I don’t see where we, the uninsured are such a “burden” on everyone else. Maybe in other states, but not in NH. Nowhere is the government offering to help me meet even the most basic needs of my existence, i’m all on my own for that. I suffered last year for over a month with an eye infection that would not go away and that was seriously hurting my vision, because I had absolutely no money to go see my doctor, and he wouldn’t write me a script over the phone for antibiotics without actually having me come in. And considering that doctors charge $100+ dollars just to come in and sit in their office and talk to them, I ain’t wasting my time and what little money I have to spare.

    So pardon me, I don’t see how we’re a burden since the government won’t even help us go get psychicals, or eye exams, or basic dental needs, or even help pay for papsmeres which is the only thing left I manage to go get done every year, and it breaks my budget to do it and as it is, i’m going to be unable to do it next year as they’ve started making extra mandatory tests with it at a high cost. I would really love to go get my vision checked out and my teeth cleaned and my dizzy spells looked into, but I can’t afford it.

    The system, good sir is broken. The government couldn’t give a rat’s arse about the people in general, and if I knew how to stand up and get them to do something, I would be on it in a heart beat. My boyfriend’s Canadian, and while their system isn’t perfect, it’s good enough. If you fall on the ice in winter and bust your leg, no worries. Not something I can say the same for here in the States.

  55. samurailynn says:

    @ZoeSchizzel: A lot of people dislike Kaiser Permanente, but I’ve had good experiences with them. They are also pretty cheap (comparably) for a young person. The best part to me is that you know up front what you have to pay, and since you are at a Kaiser facility, seeing a Kaiser doctor, you don’t usually get denied coverage. (I say usually because I’m sure there’s an exception out there.)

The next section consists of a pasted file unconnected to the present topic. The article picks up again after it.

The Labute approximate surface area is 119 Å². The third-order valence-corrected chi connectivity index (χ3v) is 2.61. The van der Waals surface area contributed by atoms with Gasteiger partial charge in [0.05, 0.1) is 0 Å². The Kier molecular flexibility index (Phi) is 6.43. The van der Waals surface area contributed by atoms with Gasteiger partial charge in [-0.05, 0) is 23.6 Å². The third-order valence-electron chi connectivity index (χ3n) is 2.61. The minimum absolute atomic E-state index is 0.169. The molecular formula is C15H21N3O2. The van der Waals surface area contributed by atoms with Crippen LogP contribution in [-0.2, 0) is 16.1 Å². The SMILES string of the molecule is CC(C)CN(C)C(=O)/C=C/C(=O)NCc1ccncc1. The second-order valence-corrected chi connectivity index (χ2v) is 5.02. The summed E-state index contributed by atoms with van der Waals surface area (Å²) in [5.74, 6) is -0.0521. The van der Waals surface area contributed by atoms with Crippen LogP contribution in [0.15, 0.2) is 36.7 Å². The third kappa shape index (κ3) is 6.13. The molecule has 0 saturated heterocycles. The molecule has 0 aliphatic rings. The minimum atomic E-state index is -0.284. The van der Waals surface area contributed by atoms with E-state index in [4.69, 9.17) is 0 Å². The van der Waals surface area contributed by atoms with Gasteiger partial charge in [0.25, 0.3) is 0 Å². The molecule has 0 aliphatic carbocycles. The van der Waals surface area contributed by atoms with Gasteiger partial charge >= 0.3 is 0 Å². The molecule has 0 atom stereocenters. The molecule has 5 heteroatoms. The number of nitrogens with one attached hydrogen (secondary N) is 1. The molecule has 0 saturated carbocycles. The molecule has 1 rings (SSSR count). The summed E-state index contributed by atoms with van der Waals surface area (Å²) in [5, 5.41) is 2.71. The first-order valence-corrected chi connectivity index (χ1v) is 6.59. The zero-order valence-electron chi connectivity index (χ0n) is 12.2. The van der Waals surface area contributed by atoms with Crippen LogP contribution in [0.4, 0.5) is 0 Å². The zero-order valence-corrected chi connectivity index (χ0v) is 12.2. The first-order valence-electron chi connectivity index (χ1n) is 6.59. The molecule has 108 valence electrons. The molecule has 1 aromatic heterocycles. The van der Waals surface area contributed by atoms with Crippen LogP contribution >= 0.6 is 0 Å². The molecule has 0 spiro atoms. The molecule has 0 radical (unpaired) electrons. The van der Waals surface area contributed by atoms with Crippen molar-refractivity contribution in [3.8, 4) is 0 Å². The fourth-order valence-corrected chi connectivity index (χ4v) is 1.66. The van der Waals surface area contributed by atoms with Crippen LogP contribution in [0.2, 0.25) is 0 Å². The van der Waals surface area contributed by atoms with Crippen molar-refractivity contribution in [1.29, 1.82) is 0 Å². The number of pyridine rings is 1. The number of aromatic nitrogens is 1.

56. thelushie says:

    @cashmerewhore: I was thinking Fybrocystic Breast Disease. In other words, lumpy breasts. It is a diagnosis and can be a real pain in the ass to have. Basically, cysts form in the breasts…multiple ones. My first mammogram (at 27 mind you) was a real nightmare because the little bastards don’t like to be squished.

    If I were her, I would get some more details. And I am happy all is well in the tatas area!

  57. samurailynn says:

    @Yurei: As far as a yearly pap smear – do you have a Planned Parenthood in your area? They provide that service and typically the fee is on a sliding scale, or you can sometimes get most of it covered if you’re very low income. I’ve used them before when I was in between jobs, or just barely getting by.

  58. Rectilinear Propagation says:

    I’m trying to figure out how the health insurance company would even know that the lumps were a pre-existing condition if that were the case. Seriously, how do they say, “You already had those lumps”? How would they even find out?

  59. AdvocatesDevil says:

    @ZoeSchizzel: Yep, this whole “well, elsewhere you have to WAIT for medical care” argument makes no sense. When the doctors said my mother needed some serious, invasive tests on her heart done within a week because they were so concerned about the results of the first round of tests, when do you think they were able to get her in? The next day? That same week? HA! It was 6 weeks later before they could squeeze her in. So the idea that you might have to wait for medical care doesn’t really worry me much. The idea that I’ll get a $40K bill because the insurance company decides to try to screw me when I’ve properly paid for full coverage… that’s worries me quite a bit!

  60. Murph1908 says:

    @Shadowman615:

    I don’t. That’s what I was saying in my original post.

    There seems to be a lot missing from the article.

  61. Tmoney02 says:

    Can the consumerist provide which BCBS this is. BCBS has many different branches (such as California, Florida, etc.) which operate independently from each other, and seem to be more or less strict depending on which one you have.

    Also info on if the woman told someone about the lumps before being covered would be helpful as well.

  62. Murph1908 says:

    @SuffolkHouse:
    From Wikipedia